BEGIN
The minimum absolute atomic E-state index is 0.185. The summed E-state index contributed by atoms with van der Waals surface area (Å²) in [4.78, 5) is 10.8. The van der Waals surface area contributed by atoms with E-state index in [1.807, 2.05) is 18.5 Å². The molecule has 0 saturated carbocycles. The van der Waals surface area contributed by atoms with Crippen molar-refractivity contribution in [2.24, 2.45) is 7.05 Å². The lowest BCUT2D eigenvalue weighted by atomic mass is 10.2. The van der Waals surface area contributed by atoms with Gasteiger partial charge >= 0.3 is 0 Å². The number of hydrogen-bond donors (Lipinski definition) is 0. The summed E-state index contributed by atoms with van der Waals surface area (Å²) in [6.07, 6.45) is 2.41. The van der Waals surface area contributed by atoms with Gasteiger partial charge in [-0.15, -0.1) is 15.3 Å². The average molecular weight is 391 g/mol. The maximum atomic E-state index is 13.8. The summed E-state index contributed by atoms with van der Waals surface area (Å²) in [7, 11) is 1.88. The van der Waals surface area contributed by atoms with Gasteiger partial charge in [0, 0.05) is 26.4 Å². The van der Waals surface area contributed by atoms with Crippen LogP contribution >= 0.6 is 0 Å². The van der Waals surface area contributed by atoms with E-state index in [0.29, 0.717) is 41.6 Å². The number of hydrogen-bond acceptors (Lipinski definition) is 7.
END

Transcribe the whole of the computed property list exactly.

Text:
The minimum absolute atomic E-state index is 0.185. The summed E-state index contributed by atoms with van der Waals surface area (Å²) in [4.78, 5) is 10.8. The van der Waals surface area contributed by atoms with E-state index in [1.807, 2.05) is 18.5 Å². The molecule has 0 saturated carbocycles. The van der Waals surface area contributed by atoms with Crippen molar-refractivity contribution in [2.24, 2.45) is 7.05 Å². The lowest BCUT2D eigenvalue weighted by atomic mass is 10.2. The van der Waals surface area contributed by atoms with Gasteiger partial charge >= 0.3 is 0 Å². The number of hydrogen-bond donors (Lipinski definition) is 0. The summed E-state index contributed by atoms with van der Waals surface area (Å²) in [6.07, 6.45) is 2.41. The van der Waals surface area contributed by atoms with Gasteiger partial charge in [-0.15, -0.1) is 15.3 Å². The average molecular weight is 391 g/mol. The maximum atomic E-state index is 13.8. The summed E-state index contributed by atoms with van der Waals surface area (Å²) in [7, 11) is 1.88. The van der Waals surface area contributed by atoms with Gasteiger partial charge in [0, 0.05) is 26.4 Å². The van der Waals surface area contributed by atoms with Crippen LogP contribution >= 0.6 is 0 Å². The van der Waals surface area contributed by atoms with E-state index in [0.29, 0.717) is 41.6 Å². The number of hydrogen-bond acceptors (Lipinski definition) is 7.